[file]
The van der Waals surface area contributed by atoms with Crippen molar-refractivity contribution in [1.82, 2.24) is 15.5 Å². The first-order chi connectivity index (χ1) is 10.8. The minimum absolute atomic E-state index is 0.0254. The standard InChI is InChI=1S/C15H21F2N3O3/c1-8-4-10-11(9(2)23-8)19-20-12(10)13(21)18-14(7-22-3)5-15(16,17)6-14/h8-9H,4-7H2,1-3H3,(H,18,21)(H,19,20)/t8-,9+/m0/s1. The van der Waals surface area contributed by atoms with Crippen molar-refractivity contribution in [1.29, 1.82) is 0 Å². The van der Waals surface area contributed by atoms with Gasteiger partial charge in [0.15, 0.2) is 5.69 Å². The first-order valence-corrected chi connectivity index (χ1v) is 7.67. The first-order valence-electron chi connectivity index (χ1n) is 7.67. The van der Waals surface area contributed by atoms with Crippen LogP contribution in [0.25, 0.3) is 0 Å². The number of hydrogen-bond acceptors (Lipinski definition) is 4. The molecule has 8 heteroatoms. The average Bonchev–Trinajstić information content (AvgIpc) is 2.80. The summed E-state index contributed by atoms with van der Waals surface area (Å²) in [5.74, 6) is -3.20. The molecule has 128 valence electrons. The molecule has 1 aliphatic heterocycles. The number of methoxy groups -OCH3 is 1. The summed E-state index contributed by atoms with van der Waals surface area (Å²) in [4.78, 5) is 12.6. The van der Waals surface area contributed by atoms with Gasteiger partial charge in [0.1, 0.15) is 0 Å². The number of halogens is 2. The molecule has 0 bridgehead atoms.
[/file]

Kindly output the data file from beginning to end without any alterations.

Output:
The van der Waals surface area contributed by atoms with Crippen molar-refractivity contribution in [1.82, 2.24) is 15.5 Å². The first-order chi connectivity index (χ1) is 10.8. The minimum absolute atomic E-state index is 0.0254. The standard InChI is InChI=1S/C15H21F2N3O3/c1-8-4-10-11(9(2)23-8)19-20-12(10)13(21)18-14(7-22-3)5-15(16,17)6-14/h8-9H,4-7H2,1-3H3,(H,18,21)(H,19,20)/t8-,9+/m0/s1. The van der Waals surface area contributed by atoms with Crippen molar-refractivity contribution in [1.29, 1.82) is 0 Å². The van der Waals surface area contributed by atoms with Gasteiger partial charge in [0.15, 0.2) is 5.69 Å². The first-order valence-corrected chi connectivity index (χ1v) is 7.67. The first-order valence-electron chi connectivity index (χ1n) is 7.67. The van der Waals surface area contributed by atoms with Crippen LogP contribution in [0.25, 0.3) is 0 Å². The number of hydrogen-bond acceptors (Lipinski definition) is 4. The molecule has 8 heteroatoms. The average Bonchev–Trinajstić information content (AvgIpc) is 2.80. The summed E-state index contributed by atoms with van der Waals surface area (Å²) in [5.74, 6) is -3.20. The molecule has 128 valence electrons. The molecule has 1 aliphatic heterocycles. The number of methoxy groups -OCH3 is 1. The summed E-state index contributed by atoms with van der Waals surface area (Å²) in [4.78, 5) is 12.6. The van der Waals surface area contributed by atoms with Gasteiger partial charge in [0.1, 0.15) is 0 Å². The number of halogens is 2. The molecule has 0 bridgehead atoms.